Houze has also worked for many years on satellite
radar observations of tropical cloud systems. Since
1985, he has served on the Science Team for the U.S.
(NASA)-Japan (NASDA) Tropical Rainfall Measuring
Mission Satellite (TRMM).
Launched in 1997, TRMM was the first satellite
to use an on-board radar, and it orbited over the
tropics until 2014, acquiring a paradigm changing data
set on precipitating clouds in the atmosphere. He is
also on the NASA Science Teams for CloudSat
are newer satellites that continue to use on-board radars to
study clouds and precipitation. Using these
he and his group have studied large and small cloud
systems over all of the tropics. These studies focus
on the nature of raining cloud systems over both the
oceans and land masses of the tropics, and on how the
Himalayan and Andes mountain ranges affect the nature
of the cloud systems that occur at low
Another area of Professor Houze's research is
understanding how mountains influence precipitating
cloud systems. In the 1970s and 80s, he studied fronts
passing over the Cascade Mountains in Washington. In
1999, he was a leader of a the Mesoscale
Alpine Programme, in which he investigated
the storms that produce heavy rains and floods in the
European Alps. In 2001 he returned to the Cascades in
a project called IMPROVE
II, which studied winter storms passing over
the Oregon Cascades. He has also used satellite data
and modeling to study clouds and storms near the
Andes and Himalayas. Some of
these studies have important practical application,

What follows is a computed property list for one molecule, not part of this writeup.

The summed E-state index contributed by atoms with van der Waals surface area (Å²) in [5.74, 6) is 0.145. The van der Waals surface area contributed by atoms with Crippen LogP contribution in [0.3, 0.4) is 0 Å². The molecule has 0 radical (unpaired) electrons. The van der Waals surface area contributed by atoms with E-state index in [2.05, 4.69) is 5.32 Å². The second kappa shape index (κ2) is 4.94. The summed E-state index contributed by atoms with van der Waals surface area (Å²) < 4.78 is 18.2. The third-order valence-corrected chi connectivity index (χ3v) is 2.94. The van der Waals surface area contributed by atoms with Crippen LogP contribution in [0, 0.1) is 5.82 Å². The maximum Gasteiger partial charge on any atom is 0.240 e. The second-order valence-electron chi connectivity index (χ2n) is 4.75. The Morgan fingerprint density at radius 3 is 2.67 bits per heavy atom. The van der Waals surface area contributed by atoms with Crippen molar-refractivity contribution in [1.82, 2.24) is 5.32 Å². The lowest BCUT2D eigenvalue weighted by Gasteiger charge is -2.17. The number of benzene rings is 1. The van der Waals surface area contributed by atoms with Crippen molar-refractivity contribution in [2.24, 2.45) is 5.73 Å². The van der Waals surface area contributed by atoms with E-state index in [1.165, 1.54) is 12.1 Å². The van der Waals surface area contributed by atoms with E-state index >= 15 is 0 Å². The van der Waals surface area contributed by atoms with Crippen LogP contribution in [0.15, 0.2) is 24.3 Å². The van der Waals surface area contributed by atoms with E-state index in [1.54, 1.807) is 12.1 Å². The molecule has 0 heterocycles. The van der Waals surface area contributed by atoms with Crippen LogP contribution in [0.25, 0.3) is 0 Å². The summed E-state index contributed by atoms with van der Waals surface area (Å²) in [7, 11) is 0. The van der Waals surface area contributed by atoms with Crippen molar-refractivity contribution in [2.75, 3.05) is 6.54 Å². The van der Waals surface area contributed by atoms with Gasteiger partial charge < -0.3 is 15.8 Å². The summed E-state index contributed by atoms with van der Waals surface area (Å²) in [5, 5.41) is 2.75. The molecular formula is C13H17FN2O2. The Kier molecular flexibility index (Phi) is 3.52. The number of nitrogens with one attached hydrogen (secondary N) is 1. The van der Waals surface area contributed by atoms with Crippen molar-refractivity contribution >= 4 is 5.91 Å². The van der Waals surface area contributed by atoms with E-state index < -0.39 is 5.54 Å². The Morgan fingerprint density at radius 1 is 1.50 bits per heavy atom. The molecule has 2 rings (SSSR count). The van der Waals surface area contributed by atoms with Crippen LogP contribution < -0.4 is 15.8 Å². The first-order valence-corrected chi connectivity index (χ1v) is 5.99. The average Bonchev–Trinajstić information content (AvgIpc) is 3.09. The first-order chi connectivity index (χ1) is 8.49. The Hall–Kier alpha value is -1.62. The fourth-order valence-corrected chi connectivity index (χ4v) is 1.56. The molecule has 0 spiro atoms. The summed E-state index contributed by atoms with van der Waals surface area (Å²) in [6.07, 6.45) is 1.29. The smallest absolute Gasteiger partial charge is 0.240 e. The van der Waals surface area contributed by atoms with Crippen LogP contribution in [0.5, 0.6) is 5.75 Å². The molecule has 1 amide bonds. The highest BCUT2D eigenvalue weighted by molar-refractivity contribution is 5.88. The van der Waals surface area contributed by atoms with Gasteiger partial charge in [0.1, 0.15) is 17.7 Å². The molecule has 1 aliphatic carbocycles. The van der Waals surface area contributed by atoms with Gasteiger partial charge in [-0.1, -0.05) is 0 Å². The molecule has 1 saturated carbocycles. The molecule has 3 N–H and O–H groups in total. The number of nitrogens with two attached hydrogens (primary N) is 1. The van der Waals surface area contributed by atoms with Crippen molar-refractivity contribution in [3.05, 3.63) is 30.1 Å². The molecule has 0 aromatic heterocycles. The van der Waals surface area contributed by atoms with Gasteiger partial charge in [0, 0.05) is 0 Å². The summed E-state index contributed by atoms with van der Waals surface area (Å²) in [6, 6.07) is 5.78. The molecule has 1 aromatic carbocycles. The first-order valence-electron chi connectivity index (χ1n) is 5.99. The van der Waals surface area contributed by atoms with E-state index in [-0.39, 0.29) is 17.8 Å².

especially for severe weather and floods in
mountainous regions. Professor Houze's group's paper
on floods in India and Pakistan in a 2011 was a cover
story of the Bulletin
of the American Meteorological Society. In 2015/16 he will lead the OLYMPEX
project to study fronts passing over the mountains
of the Pacific Northwest.
Houze and his group have participated in several
studies of the airborne radar data collected in
research flights through hurricanes. In 2005,
and Intensity Change Experiment (RAINEX)
directed flights into Hurricanes Katrina, Ophelia, and
Rita. He was interviewed by NPR and the BBC about results of his RAINEX
study of Hurricane Rita. Results of this study were
published in Science
Magazine in March 2007. In 2010 he
participated in the NASA's hurricane Genesis and Rapid
Intensification flight program (GRIP),
using the NASA DC-8 and other instrumented aircraft.
In 2012-2014, his group participated in NASA's
Hurricane and Severe Storm Sentinel (HS3) program,
which conducts flights of the NASA Global Hawk
aircraft over Atlantic hurricanes. This project is
historic as a transition to hurricane research from
traditional aircraft such as the NOAA Hurricane
Hunters to autonomous (unmanned) aircraft. The
Global Hawk flies at 55,000-60,000 feet, over the
tops of storms and drops soundings and makes remote
measurements of the storms as directed by pilots and
scientists on the ground.
Professor Houze's group continues to study tropical cyclones, midlatitude fronts, ocean and land convection in the tropics, and the orographic effects of mountain ranges on all of the storms that are the atmosphere's major precipitation producers.
When Professor Houze is not teaching and doing research in meteorology he trains dogs (see his German Shepherd Minnie) and works on his house (click here to see what the Seattle Easter 1997 Windstorm did to Professor Houze's house).